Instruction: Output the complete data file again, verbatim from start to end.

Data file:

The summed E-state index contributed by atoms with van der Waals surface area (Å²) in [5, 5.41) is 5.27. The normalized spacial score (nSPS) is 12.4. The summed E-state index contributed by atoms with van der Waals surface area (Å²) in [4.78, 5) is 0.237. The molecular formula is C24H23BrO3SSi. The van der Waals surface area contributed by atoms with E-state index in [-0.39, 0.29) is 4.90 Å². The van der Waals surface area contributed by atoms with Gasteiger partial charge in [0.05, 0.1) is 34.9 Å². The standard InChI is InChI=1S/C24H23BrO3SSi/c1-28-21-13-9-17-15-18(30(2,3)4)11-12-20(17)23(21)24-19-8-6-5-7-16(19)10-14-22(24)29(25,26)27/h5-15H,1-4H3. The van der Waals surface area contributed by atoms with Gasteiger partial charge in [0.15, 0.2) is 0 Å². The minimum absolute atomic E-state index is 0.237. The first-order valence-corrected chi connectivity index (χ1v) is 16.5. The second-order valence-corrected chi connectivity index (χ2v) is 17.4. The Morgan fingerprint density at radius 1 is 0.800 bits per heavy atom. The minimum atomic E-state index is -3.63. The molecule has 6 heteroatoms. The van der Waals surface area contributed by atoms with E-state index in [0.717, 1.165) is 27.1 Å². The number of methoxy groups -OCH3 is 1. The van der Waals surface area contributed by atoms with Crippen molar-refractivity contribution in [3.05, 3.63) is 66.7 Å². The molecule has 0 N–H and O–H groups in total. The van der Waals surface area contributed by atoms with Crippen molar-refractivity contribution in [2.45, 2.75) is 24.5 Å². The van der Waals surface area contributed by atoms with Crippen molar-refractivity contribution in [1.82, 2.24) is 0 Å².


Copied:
The summed E-state index contributed by atoms with van der Waals surface area (Å²) in [5, 5.41) is 5.27. The normalized spacial score (nSPS) is 12.4. The summed E-state index contributed by atoms with van der Waals surface area (Å²) in [4.78, 5) is 0.237. The molecular formula is C24H23BrO3SSi. The van der Waals surface area contributed by atoms with E-state index in [-0.39, 0.29) is 4.90 Å². The van der Waals surface area contributed by atoms with Gasteiger partial charge in [0.05, 0.1) is 34.9 Å². The standard InChI is InChI=1S/C24H23BrO3SSi/c1-28-21-13-9-17-15-18(30(2,3)4)11-12-20(17)23(21)24-19-8-6-5-7-16(19)10-14-22(24)29(25,26)27/h5-15H,1-4H3. The van der Waals surface area contributed by atoms with Gasteiger partial charge in [0.15, 0.2) is 0 Å². The minimum absolute atomic E-state index is 0.237. The first-order valence-corrected chi connectivity index (χ1v) is 16.5. The second-order valence-corrected chi connectivity index (χ2v) is 17.4. The Morgan fingerprint density at radius 1 is 0.800 bits per heavy atom. The minimum atomic E-state index is -3.63. The molecule has 6 heteroatoms. The van der Waals surface area contributed by atoms with E-state index in [0.717, 1.165) is 27.1 Å². The number of methoxy groups -OCH3 is 1. The van der Waals surface area contributed by atoms with Crippen molar-refractivity contribution in [3.05, 3.63) is 66.7 Å². The molecule has 0 N–H and O–H groups in total. The van der Waals surface area contributed by atoms with Crippen molar-refractivity contribution in [2.45, 2.75) is 24.5 Å². The van der Waals surface area contributed by atoms with Crippen molar-refractivity contribution in [1.82, 2.24) is 0 Å².